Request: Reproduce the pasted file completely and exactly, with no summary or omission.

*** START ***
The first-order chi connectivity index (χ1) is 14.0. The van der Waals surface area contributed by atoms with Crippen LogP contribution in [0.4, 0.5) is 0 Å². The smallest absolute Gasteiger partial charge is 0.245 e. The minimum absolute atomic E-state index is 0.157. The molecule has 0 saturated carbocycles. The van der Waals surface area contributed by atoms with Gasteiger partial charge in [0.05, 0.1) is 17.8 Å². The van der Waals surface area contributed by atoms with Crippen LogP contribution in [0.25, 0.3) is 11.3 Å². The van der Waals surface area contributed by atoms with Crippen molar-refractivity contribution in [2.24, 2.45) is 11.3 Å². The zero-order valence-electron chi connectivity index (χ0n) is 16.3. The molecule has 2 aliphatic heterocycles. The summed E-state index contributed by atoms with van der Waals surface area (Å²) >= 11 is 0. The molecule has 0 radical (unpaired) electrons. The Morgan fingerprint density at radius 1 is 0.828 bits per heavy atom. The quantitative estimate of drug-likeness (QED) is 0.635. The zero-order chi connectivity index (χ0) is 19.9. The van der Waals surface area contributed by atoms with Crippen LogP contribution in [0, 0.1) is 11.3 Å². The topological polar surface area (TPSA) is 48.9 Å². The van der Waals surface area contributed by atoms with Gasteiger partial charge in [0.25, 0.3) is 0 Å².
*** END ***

The first-order chi connectivity index (χ1) is 14.0. The van der Waals surface area contributed by atoms with Crippen LogP contribution in [0.4, 0.5) is 0 Å². The smallest absolute Gasteiger partial charge is 0.245 e. The minimum absolute atomic E-state index is 0.157. The molecule has 0 saturated carbocycles. The van der Waals surface area contributed by atoms with Gasteiger partial charge in [0.05, 0.1) is 17.8 Å². The van der Waals surface area contributed by atoms with Crippen LogP contribution in [0.25, 0.3) is 11.3 Å². The van der Waals surface area contributed by atoms with Crippen molar-refractivity contribution in [2.24, 2.45) is 11.3 Å². The zero-order valence-electron chi connectivity index (χ0n) is 16.3. The molecule has 2 aliphatic heterocycles. The summed E-state index contributed by atoms with van der Waals surface area (Å²) >= 11 is 0. The molecule has 0 radical (unpaired) electrons. The Morgan fingerprint density at radius 1 is 0.828 bits per heavy atom. The quantitative estimate of drug-likeness (QED) is 0.635. The zero-order chi connectivity index (χ0) is 19.9. The van der Waals surface area contributed by atoms with Crippen LogP contribution in [0, 0.1) is 11.3 Å². The topological polar surface area (TPSA) is 48.9 Å². The van der Waals surface area contributed by atoms with Gasteiger partial charge in [0.25, 0.3) is 0 Å².